The reason why I got this sticker isn’t as noble as you might think. Keep in mind, I was fifteen. The reason why I have a “coexist” sticker at all was because I used it as a bargaining chip with my dad.

You see, I had this other sticker that I thought was really funny and I wanted to put on my new car. It said, “I hate the bands you like” and had guitar with a lightning bolt.

You should know, my father is a very gentle and kind man—essentially a pacifist. He taught us that our first defense should always be seeking peace. Though some people may call you a coward, true peace-seeking comes from a place of strength, vulnerability, and courage.

For these reasons he didn’t like that the sticker said “hate.”

Again, I was fifteen, he was soo the boss of me and the car was registered in his name. I didn’t have much of a rebuttal. I did have compromise, which is in fact a peace-keeping tactic. I suggested that to nullify the “I hate the bands you like,” I also get a, you guessed it, “coexist” sticker. He agreed to that.

For some unknown reason I then dutifully placed the sticker on the bumper itself. All the others I put on the rear window, but that one? It went directly onto the paint. Forever ingrained into the car’s identity. If I ever sell this car, there will always be a long rectangle marking where “coexist” once was.

Like I said, this sticker is my most controversial. People have given me so much shit for this one. Which I find exceedingly ironic. The “peaceful” sticker causing the most issue and annoyance.

I guess choosing “coexist” or its twin “tolerance” signifies I have certain political views or some sort of stance against the war/soldiers. Honestly, I don’t know what about it sets people off so much (dear readers, do you?). None of those who’s mocked, sighed, or rolled their eyes because of it has explained why it bugs them.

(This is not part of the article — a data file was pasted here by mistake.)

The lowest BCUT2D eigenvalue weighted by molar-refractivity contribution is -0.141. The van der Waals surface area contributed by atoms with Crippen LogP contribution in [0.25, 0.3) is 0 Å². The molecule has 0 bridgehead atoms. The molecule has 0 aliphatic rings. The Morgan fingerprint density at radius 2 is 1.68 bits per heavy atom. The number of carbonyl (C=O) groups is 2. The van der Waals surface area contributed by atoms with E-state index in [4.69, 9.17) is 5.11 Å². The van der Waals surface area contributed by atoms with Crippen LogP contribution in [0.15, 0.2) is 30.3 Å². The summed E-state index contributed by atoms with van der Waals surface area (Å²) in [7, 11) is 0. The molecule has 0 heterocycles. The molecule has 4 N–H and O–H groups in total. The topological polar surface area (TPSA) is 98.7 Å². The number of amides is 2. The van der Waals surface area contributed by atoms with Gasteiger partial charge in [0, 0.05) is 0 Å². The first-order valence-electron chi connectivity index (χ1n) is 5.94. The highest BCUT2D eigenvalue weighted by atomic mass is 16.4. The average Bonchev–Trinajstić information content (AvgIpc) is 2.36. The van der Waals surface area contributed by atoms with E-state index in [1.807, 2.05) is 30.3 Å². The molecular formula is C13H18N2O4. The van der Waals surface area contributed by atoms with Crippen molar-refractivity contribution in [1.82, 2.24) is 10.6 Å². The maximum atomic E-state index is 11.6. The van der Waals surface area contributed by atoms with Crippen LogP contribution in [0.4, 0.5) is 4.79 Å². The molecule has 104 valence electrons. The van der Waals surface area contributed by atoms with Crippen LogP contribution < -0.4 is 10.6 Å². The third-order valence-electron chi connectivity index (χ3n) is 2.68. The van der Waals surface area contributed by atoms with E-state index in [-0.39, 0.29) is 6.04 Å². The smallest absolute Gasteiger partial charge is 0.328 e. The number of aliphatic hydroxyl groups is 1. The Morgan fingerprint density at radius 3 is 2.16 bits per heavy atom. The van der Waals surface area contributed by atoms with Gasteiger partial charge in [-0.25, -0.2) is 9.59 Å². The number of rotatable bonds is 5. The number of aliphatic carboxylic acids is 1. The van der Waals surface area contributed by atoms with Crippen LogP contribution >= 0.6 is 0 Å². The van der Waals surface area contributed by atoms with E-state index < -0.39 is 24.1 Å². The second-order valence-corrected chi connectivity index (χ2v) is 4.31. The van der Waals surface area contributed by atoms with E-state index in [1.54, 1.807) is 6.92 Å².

The word coexist simply means existing in mutual tolerance. It’s not saying you need to follow this particular way of thinking or ideology. You don’t have to agree with it. You don’t have to accept it, believe it, or preach it. You just have to respect it and let it exist beside you with no protest. Coexist is requesting that you live beside others in harmonious, collective freedom.

If they have an issue with this concept, then I’m sorry, they need to chill out and examine those documents and philosophies our country was founded on.

On a personal note, I feel like “coexist” is asking for the bare minimum. I think a person who immerses themselves in other cultures, subcultures, religions, perceptions or whatever are far richer than those who don’t.

Again. I don’t have to agree with it, but I can at least take the time to listen, understand, learn, empathize, and accept that their perception is valid, is true, and is as much a part of the human experience as my own culture, religion, perceptions and whatever. To me that’s the ideal and it’s more than coexisting. It’s creating a vibrant, diverse community.

One more thing…


Of course, now I totally use it as a platform for my fucking political agenda. Sometimes I regret having it because I just don’t want to hear for the thousandth time why someone else has a problem with it. It certainly would be easier to exist (ba dum tss) without it.

Still…once I explain the story behind “coexist” and how I interpret it, it does create good conversation and debate. Which is something desperately lacking in our society (just ask any member of Congress from the last 20 years).

Plus, now I can park next to those cars with “Exist” made entirely out of guns–just to piss them off. Yeah, yeah, I know that totally defeats the purpose of my long rant about coexistence and yada yada. I never said I was perfect. 😉

Anyway, I bet you didn’t think this post would end up out here in the boonies of war and peace. I guess I wanted to share with you a little tidbit of my personality–in the shape of those fun stickers of mine.

Thanks for sticking with me.

Leave a Reply

Fill in your details below or click an icon to log in: Logo

You are commenting using your account. Log Out /  Change )

Twitter picture

You are commenting using your Twitter account. Log Out /  Change )

Facebook photo

You are commenting using your Facebook account. Log Out /  Change )

Connecting to %s